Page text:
It’s not likely that Frank Bures will be on Richard Florida’s holiday card list any time soon.
In case you missed it during the holiday week, Florida has written a response to “Fall of the Creative Class,” a piece published in a new city magazine for Minneapolis-St. Paul that takes broad aim at debunking Florida’s Creative Class theories on economic development.
Bures, a Minnesota native, is a writer whose work has appeared in magazines including Esquire, Wired and Outside, and he has won several awards for his travel writing work. In the article in Thirty Two magazine, Bures recounts how he and his wife in the early 2000s moved to Madison, Wisc., a place “deemed a ‘Creative Class’ stronghold by Richard Florida, the prophet of prosperous cool. We had no way of knowing how wrong he was about Madison…and about everything.”
Through personal anecdotes, interviews with Florida’s critics and citations from academic studies, Bures attacks Flordia’s central tenet that communities that consciously attract certain types of talent – including scientists, engineers, artists, health care professionals, academics and other highly educated or creative people – are more innovative, vibrant and create more and better-paying jobs.
In an online piece in The Atlantic Cities, Florida fires back that Bures’ article relies “heavily on questionable studies and cherry-picked negative comments from academics with their own personal axes to grind. ”
So, who makes a better case? Florida’s own research, statistics and numbers and those of his critics fill volumes and are not likely to persuade either side that the other is full of it. Do communities that attract Creative Class talent tend to do that much better economically at generating higher income and wages? Depends on whose numbers you look at and who is interpreting them.
But whether you buy the numbers or buy the anecdotes, quality of place is an increasingly significant component of talent attraction, creative or otherwise. Places that are leveraging technological capabilities with desirable livability attributes are seeing success in attracting investment and innovation.
It is a core of the business recruitment effort of a state like Wyoming and a key differentiator for a community like Chattanooga, TN. In Akron OH, a fusion of engineering and research talent from its polymers industry coupled with the creative and academic mass of the University of Akron is helping to transform the city’s downtown.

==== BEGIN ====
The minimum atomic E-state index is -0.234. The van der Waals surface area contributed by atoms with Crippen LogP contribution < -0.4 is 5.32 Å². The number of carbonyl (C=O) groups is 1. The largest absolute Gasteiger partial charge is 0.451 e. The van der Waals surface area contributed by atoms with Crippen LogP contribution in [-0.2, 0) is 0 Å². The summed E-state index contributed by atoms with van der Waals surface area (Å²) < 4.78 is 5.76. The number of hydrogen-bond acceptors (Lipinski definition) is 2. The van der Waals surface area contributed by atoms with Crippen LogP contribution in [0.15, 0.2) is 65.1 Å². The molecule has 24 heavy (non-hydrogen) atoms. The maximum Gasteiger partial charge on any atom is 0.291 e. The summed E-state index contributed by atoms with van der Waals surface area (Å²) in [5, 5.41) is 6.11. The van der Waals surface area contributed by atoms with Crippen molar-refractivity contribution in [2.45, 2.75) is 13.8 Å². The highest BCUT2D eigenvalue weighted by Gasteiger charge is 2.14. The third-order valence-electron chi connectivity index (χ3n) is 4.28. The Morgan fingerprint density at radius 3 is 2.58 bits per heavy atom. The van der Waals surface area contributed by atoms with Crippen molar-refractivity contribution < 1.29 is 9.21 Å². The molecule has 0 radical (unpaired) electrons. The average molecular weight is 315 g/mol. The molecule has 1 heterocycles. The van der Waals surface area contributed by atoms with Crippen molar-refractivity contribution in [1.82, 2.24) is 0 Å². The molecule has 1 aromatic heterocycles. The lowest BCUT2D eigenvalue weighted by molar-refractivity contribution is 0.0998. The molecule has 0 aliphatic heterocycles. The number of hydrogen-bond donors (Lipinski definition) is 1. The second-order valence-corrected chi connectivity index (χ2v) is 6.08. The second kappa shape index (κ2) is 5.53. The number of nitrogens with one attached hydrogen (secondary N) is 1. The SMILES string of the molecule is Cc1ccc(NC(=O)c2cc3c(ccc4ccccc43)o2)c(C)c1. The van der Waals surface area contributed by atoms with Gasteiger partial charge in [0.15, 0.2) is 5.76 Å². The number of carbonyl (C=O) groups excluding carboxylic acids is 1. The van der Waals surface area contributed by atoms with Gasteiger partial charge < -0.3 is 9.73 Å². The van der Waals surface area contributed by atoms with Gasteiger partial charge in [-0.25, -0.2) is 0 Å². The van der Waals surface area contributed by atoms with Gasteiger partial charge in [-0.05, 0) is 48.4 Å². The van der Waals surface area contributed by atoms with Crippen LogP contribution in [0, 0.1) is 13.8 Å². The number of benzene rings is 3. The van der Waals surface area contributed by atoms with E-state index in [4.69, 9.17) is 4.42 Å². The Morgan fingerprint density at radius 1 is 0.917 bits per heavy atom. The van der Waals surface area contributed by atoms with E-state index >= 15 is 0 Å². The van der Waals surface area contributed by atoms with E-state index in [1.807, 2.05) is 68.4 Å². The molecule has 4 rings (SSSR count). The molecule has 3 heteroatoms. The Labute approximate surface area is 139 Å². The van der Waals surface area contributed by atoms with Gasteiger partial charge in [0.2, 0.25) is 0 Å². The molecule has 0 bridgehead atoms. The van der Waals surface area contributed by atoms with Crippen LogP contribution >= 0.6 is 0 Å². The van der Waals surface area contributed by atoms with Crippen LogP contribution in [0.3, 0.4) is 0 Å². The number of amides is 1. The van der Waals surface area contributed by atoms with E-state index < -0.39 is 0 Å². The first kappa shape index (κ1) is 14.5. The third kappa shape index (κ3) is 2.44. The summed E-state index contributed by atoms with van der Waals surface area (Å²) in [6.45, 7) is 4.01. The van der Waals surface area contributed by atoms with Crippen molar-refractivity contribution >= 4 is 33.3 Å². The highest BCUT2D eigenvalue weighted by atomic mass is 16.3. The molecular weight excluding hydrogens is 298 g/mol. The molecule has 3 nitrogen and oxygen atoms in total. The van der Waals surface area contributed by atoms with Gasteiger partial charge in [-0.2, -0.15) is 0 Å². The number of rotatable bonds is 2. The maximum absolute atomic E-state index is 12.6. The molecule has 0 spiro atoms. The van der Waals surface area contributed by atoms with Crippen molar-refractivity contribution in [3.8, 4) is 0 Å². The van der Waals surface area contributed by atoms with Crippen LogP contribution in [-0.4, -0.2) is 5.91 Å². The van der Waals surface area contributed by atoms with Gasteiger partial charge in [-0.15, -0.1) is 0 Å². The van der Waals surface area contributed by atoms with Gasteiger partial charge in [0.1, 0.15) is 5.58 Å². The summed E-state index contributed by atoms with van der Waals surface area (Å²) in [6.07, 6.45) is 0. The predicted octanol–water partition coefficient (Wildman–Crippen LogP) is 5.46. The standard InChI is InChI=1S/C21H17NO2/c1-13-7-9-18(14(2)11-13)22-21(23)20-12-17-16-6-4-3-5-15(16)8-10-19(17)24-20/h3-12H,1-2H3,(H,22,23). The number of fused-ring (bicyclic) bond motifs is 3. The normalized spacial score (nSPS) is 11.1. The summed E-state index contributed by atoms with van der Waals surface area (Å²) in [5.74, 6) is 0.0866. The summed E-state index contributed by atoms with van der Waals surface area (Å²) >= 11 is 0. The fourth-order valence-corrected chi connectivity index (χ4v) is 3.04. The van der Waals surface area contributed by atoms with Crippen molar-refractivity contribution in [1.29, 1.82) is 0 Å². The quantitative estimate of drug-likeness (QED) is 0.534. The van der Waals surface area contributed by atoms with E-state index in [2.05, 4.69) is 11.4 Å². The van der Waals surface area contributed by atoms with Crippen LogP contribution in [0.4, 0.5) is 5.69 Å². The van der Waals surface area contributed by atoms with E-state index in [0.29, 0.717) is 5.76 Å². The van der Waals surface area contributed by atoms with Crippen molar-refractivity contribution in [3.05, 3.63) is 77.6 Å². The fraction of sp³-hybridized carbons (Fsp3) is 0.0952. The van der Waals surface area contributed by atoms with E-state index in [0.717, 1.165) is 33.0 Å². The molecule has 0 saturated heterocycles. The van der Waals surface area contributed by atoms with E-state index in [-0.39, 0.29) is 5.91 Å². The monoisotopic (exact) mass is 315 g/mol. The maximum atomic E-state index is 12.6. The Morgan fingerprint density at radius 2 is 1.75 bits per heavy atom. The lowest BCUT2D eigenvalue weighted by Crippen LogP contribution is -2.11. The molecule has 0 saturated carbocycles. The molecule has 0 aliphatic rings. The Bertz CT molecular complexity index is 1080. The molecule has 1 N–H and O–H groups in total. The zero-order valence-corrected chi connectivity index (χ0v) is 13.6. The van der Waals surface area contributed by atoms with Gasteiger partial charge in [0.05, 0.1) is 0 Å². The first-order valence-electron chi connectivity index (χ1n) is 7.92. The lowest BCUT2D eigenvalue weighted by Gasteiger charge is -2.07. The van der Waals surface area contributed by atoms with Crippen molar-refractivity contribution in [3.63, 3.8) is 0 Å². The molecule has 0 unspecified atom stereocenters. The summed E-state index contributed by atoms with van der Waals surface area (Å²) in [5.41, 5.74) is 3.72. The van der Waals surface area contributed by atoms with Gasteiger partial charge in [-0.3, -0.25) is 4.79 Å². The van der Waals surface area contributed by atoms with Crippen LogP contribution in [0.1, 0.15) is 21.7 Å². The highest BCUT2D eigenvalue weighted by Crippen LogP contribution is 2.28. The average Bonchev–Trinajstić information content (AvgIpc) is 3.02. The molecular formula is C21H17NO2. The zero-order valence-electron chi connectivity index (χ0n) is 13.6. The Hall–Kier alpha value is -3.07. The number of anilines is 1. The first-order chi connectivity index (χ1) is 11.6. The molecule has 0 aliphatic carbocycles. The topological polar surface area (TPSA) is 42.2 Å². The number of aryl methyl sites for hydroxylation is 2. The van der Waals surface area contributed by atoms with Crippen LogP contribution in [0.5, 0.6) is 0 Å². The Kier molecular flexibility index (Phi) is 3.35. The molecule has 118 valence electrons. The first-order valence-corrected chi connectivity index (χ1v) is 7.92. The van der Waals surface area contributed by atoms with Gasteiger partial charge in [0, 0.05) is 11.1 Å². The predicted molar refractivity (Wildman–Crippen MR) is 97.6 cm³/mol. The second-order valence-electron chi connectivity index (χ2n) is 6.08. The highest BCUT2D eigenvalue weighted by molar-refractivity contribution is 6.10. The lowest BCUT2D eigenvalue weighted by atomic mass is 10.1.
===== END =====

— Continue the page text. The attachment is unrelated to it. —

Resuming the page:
In Nashville, playing up the region’s “cool” factor is a key part of an overall economic development talent recruitment effort. And in Charlotte, abundant engineering and science talent, major academic research centers and diverse quality of life are making the region a thriving center for entrepreneurial activity.
Demographer Joel Kotkin says the communities with the best economic prospects are those in the “sweet spot” of job creation and attributes that make them desirable. The variable is that prism through which quality of place is filtered. Bures’ experiences in Madison color his perceptions of the value of Creative Class theory. A Creative Class ”bohemian” settling in Madison might have a diametrically different experience and a completely different opinion on Florida’s theory.
“When all is said and done, artistic and cultural creativity do add to regional economies,” Florida writes. “At its best, innovation — whether it occurs in leading cities or in highly successful companies like Apple — means mixing new designs (artistic and cultural creativity) with technological creativity and ultimately with economic creativity (entrepreneurship) to create revolutionary new products, build new firms, and create and transform whole industries.”
What’s your take? Does the Creative Class theory translate into a sound economic development strategy for your community? Is the success measure, in your experience, closer to Florida or Bures? Share your thoughts.